Words by Nigel Williamson
The albums that fashioned a world music icon
Ask musicians from all corners of the globe to name a hero or inspirational figure, and it’s a fair bet that many of them will nominate Bob Marley. The reasons are obvious and not only to do with the music. As the first global pop superstar to emerge from what we used to call the third world, Marley’s success served as a beacon of hope to other artists from developing countries. And his uncompromising political stance made him an icon to the world’s deprived and dispossessed. On my own world music travels, I’ve encountered kids wearing ‘Rastaman Vibration’ T-shirts in a Masai village, an Aboriginal settlement in the Australian outback and a Palestinian refugee camp. But Marley didn’t achieve world domination alone, as is shown by these nine studio and two live albums he recorded with The Wailers for Island Records between 1973 and his death in 1981. They have been reissued in an impressive Zippo lighter-styled box, as part of the celebrations to mark what would have been his 70th birthday this year.
By the time Marley was signed by Chris Blackwell to Island, he had already been recording for a decade; there are reggae aficionados who much prefer the rawness of The Wailers’ earlier and earthier recordings. But Blackwell re-styled Marley for a predominantly white rock audience, not only emphasising his status as a ‘rebel’ (which was easy and natural enough), but adding rock guitars and rhythmic heft to the sound. It’s immediately evident on ‘Concrete Jungle’, the opening track on Marley’s first Island album, 1973’s Catch a Fire. It begins with a moody, echoing solo by American session guitarist Wayne Perkins that could have been borrowed from a Pink Floyd record; it’s a whole 32 seconds before the reggae beat kicks in. If you can track down the original Jamaican recording before Blackwell added the overdubs in Island’s London studios, you will hear a radically different song with not a rock guitar in sight. The same approach applies throughout these recordings and by 1977’s Exodus the sound had been polished and commercialised still further in a bid to break the American market.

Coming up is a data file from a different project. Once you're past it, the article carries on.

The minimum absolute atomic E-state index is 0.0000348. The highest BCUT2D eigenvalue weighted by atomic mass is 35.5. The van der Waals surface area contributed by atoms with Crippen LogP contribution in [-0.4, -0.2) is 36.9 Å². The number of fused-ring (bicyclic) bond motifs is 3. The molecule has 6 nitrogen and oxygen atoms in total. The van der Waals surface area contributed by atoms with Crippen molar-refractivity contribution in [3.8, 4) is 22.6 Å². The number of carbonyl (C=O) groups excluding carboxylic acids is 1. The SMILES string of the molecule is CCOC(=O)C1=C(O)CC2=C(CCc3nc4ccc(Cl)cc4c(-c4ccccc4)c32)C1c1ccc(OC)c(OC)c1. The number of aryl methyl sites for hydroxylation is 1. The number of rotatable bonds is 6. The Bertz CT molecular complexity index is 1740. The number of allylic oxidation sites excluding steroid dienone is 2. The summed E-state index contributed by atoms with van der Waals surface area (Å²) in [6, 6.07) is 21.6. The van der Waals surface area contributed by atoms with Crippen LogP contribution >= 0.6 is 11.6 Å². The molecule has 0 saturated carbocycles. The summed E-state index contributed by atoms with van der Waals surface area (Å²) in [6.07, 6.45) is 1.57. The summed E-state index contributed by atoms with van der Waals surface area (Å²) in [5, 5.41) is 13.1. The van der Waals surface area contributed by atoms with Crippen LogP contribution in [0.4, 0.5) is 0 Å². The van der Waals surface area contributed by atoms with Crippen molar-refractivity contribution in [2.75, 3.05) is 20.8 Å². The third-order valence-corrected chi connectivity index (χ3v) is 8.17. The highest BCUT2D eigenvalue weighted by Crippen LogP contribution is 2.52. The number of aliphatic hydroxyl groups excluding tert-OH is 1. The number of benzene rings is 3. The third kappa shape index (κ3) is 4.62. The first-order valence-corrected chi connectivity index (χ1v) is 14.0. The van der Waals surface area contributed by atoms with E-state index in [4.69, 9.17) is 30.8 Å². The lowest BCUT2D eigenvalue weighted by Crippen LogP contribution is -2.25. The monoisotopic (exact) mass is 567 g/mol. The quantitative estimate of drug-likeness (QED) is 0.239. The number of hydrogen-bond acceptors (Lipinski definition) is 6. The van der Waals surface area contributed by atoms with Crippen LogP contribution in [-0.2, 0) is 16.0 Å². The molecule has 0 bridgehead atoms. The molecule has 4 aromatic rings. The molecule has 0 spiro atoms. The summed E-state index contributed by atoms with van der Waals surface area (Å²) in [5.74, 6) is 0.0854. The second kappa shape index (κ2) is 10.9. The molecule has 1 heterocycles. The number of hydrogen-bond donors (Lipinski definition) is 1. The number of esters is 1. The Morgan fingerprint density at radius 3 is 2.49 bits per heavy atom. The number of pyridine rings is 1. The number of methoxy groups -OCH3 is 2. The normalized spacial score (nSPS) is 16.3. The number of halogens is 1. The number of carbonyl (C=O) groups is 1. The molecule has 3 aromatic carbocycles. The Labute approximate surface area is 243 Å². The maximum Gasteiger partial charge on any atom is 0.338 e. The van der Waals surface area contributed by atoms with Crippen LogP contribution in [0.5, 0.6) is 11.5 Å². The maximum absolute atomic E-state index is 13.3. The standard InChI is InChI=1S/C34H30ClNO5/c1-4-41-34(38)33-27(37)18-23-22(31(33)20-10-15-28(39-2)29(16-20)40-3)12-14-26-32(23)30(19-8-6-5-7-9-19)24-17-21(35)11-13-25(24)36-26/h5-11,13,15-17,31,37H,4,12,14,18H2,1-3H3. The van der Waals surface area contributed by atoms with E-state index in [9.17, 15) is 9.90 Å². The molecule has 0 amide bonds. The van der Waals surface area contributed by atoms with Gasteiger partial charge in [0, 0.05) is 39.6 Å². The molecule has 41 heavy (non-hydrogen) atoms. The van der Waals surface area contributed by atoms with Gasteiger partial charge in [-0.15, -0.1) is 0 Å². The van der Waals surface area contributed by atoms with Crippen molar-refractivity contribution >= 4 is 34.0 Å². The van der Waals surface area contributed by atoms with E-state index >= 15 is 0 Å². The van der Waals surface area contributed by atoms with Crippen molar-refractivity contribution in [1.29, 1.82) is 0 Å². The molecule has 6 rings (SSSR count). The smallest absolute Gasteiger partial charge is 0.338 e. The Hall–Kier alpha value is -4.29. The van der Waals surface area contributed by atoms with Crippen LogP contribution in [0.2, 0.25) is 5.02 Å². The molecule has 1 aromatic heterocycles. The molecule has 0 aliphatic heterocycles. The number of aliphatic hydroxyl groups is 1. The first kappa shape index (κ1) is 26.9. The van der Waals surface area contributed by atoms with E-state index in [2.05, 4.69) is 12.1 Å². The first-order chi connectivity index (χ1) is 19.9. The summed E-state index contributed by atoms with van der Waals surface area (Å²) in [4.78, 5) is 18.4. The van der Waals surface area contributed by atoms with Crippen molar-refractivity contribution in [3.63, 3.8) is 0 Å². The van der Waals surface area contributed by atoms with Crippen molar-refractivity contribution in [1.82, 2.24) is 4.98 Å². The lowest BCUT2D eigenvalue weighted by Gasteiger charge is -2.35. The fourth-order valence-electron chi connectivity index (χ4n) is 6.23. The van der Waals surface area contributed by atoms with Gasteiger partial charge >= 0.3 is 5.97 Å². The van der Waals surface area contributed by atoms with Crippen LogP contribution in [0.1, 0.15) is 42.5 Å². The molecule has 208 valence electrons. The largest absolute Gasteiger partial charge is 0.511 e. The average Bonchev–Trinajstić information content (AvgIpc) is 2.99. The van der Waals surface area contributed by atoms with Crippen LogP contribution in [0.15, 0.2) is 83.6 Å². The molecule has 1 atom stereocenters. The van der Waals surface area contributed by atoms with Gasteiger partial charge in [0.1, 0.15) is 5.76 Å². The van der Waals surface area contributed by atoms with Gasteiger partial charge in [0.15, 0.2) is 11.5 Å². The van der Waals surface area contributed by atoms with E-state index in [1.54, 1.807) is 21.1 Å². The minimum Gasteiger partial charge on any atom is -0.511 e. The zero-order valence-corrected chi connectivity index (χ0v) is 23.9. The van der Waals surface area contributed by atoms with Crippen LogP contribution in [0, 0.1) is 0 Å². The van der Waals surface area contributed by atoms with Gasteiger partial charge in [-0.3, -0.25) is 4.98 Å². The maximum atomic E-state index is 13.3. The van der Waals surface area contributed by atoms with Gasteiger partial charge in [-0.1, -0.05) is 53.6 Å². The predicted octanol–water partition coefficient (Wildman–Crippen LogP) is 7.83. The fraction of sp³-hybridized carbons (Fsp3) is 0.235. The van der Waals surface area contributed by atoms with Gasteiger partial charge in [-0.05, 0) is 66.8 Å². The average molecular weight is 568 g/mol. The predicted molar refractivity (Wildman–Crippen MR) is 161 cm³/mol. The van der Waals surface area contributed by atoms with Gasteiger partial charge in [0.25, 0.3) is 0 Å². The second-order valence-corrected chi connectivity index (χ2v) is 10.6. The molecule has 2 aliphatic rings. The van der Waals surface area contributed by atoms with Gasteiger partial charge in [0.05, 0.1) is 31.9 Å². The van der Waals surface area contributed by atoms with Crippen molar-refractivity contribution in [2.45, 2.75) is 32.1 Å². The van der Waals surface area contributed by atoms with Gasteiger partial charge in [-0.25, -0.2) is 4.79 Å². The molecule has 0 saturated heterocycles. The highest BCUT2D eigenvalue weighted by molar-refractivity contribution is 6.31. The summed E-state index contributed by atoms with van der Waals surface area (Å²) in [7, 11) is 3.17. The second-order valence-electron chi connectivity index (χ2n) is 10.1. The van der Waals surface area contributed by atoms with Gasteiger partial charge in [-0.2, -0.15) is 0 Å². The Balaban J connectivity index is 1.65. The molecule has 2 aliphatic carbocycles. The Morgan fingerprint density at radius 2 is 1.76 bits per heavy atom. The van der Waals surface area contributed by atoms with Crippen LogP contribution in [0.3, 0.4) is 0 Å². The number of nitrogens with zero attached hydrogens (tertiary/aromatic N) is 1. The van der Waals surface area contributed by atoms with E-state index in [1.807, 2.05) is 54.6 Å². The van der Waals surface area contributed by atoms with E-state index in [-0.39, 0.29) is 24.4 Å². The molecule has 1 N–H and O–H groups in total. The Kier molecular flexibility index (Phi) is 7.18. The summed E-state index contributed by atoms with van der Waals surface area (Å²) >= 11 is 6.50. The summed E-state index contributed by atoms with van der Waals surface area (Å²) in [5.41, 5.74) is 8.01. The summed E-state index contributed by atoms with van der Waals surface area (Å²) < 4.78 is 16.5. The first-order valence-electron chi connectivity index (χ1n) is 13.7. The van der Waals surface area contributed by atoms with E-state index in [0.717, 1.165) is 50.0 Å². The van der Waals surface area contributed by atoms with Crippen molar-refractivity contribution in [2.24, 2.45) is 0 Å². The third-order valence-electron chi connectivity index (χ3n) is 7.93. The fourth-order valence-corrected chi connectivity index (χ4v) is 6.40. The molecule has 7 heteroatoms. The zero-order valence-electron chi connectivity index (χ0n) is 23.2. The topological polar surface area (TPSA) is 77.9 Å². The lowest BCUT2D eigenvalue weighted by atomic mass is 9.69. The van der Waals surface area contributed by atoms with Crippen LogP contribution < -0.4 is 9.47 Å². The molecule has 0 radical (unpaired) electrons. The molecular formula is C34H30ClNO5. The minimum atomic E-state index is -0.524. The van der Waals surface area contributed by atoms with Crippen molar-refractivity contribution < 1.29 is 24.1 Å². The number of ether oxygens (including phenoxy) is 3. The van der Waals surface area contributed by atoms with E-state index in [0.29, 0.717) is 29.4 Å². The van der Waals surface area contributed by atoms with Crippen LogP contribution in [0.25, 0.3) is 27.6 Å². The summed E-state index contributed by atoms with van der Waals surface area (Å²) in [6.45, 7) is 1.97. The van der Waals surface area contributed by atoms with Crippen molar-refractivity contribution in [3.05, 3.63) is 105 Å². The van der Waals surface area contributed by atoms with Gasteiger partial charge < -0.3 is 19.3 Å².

It can, of course, be argued that this process compromised the authenticity of Marley’s music, although you’d have to be a particularly bone-headed purist to make such a complaint, given that his lyrics continued to seethe with insurrection. A more rational view would be that Blackwell helped Marley to translate an obscure music from a tiny Caribbean island into a mighty, world-conquering sound that in many ways laid the foundations for today’s world music industry.
By 1979’s Survival, Marley was writing songs with titles such as ‘Africa Unite’ and was already emerging as a powerful spokesman for the world’s under-privileged masses. It’s fascinating to imagine what radical fusions his music might have undergone following his visit to Zimbabwe to perform at the independence celebrations in 1980 if had he been fit enough to pursue such connections. But he was riddled with cancer and, within 12 months, he was dead at the age of 36. No self-respecting record collection is complete without these essential albums. They come at a price, however. Even if you shop around online, expect to pay in excess of £200 for the set.
Editor’s Note: The printed version of this review in #113 had been incorrectly changed to say ‘It’s fascinating to imagine what radical fusions his music might have undergone if he’d been able to visit Zimbabwe to perform at the independence celebrations in 1980.’ It has since been restored to the author’s original version.